CD: It’s funny that you say that – and this is another example of the organic-ness – because Chris [Scott] were working on his album, his current album [Christian aTunde Adjuah] at the time and I was playing him the demos for this group. He got really excited and was like, “Hey, I’d love to be a part of this, can I be down?” I was like, “Oh man, that would be awesome, let’s do it. Pick a couple of tunes.” So he had actually picked two really dope indie rock tunes, that were totally killing and I was totally into it. Because of his schedule and the makeup of the bad, he was like, “I should probably incorporate some tunes that are more feel, less complicated on the arrangements.” He says, “Ok, I wanna do JAY Z and Kanye West ‘No Church In The Wild’ and I wanna do Drake’s ‘Marvin’s Room.’ I was like, “Wow,” because that’s the one side that we almost neglected was actually the hip-hop and R&B side. When he did that, everything really came together. When Christian’s in his mode, playing tunes that he’s super-feeling or covers – which he doesn’t do too often – it’s a really special thing. The “No Church In The Wild,” to me, sounds like some VSOP, Miles Davis stuff playing a JAY Z and Kanye tune. It’s kinda crazy.
L+T: Doing an album of cover records, and trying to introduce these artists via them, who is you all’s intended audience?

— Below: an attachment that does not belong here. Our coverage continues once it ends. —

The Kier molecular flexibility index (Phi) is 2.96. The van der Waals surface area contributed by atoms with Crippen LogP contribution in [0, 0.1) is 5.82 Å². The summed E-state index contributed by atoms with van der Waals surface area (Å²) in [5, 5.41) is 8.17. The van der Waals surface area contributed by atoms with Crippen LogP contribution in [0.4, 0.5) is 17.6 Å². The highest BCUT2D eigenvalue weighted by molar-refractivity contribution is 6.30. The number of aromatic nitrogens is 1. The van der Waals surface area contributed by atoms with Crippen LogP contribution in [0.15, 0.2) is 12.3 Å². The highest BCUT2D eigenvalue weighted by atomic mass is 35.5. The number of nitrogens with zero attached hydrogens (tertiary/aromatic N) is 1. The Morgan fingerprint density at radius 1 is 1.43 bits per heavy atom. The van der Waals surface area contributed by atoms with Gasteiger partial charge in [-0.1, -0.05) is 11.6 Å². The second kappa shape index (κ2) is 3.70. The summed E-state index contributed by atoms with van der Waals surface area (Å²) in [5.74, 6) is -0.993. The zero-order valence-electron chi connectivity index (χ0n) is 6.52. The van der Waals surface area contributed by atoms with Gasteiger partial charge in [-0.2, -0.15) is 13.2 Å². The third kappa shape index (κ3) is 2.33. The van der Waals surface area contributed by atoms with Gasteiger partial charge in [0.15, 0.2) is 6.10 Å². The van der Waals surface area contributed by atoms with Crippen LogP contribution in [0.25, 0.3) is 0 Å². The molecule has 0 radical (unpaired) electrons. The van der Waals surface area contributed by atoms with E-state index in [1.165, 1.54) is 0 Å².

CD: I definitely think, for me growing being a hardcore jazz fan, I [also] grew up with the birth of hip-hop, and was always a heavy R&B [fan], and classic rock was the thing when I was a kid too. I was a music junkie, so growing up as a kid I would feel like the weird-kid-out. Here I am listening to hip-hop, but then friends come over and I might be listening to jazz. The thing with this group is they’re so spread out musically – they listen to everything – we wanted to really incorporate those groups, so for those who think jazz has to be one certain thing, this shows you that it’s not what you think it is. It can be whatever you want to make of it. I think the hip-hop tunes remain retain that hip-hop feel even though it’s done in a jazz way. Same thing with the indie tunes. We’ve got plenty of electric guitar rolling and Jamire is laying down that groove so hard. Each song maintains certain feelings from the genre that they’re actually from that can connect to all those different audiences. There’s that familiarity. One of the things that’s difficult for people who are not acquainted to jazz music, it’s hard for them to grasp it when there’s no familiarity. Sometimes there can be a great original tune, but if you don’t know that tune, it doesn’t grab you right away, it’s hard for you to engage. Whereas a cover, if you’re listening, you’re like, “Damn, is that D’Angelo’s ‘Africa?’ I love that song.” Now all of a sudden, you’re engaged. With the covers, I think that’s where it helps because if you’re of these bands in general or those musical styles, you’re going to get a kick out of this record. The one thing that we made didn’t happen is none of it’s corny. Even from the most heavy tunes like “Come Smoke My Herb” or “Twice” or Christian on “No Church In The Wild”, it’s still very true. The playing is just ridiculous. Then you get tunes like “Marvin’s Room” or “Africa” or “Perth”, and even those may have a more R&B or poppy feel if you listen to the cats playing, it’s bar-none, these cats are laying it down.